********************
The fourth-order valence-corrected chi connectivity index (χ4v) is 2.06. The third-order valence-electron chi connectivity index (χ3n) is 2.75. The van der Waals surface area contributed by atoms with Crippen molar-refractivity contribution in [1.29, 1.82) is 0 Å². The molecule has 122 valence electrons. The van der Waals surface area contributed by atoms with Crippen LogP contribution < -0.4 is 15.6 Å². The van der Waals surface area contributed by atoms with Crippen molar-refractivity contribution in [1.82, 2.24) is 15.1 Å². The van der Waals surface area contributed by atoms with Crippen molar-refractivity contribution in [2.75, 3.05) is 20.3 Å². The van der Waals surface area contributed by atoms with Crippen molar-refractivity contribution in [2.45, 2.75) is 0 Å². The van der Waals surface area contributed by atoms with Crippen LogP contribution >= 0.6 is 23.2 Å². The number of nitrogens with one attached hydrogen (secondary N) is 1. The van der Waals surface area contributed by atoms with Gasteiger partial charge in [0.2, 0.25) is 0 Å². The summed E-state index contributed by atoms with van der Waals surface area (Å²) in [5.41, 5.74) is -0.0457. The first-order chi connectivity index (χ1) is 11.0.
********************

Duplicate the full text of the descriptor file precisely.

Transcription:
The fourth-order valence-corrected chi connectivity index (χ4v) is 2.06. The third-order valence-electron chi connectivity index (χ3n) is 2.75. The van der Waals surface area contributed by atoms with Crippen molar-refractivity contribution in [1.29, 1.82) is 0 Å². The molecule has 122 valence electrons. The van der Waals surface area contributed by atoms with Crippen LogP contribution < -0.4 is 15.6 Å². The van der Waals surface area contributed by atoms with Crippen molar-refractivity contribution in [1.82, 2.24) is 15.1 Å². The van der Waals surface area contributed by atoms with Crippen molar-refractivity contribution in [2.75, 3.05) is 20.3 Å². The van der Waals surface area contributed by atoms with Crippen molar-refractivity contribution in [2.45, 2.75) is 0 Å². The van der Waals surface area contributed by atoms with Crippen LogP contribution >= 0.6 is 23.2 Å². The number of nitrogens with one attached hydrogen (secondary N) is 1. The van der Waals surface area contributed by atoms with Gasteiger partial charge in [0.2, 0.25) is 0 Å². The summed E-state index contributed by atoms with van der Waals surface area (Å²) in [5.41, 5.74) is -0.0457. The first-order chi connectivity index (χ1) is 11.0.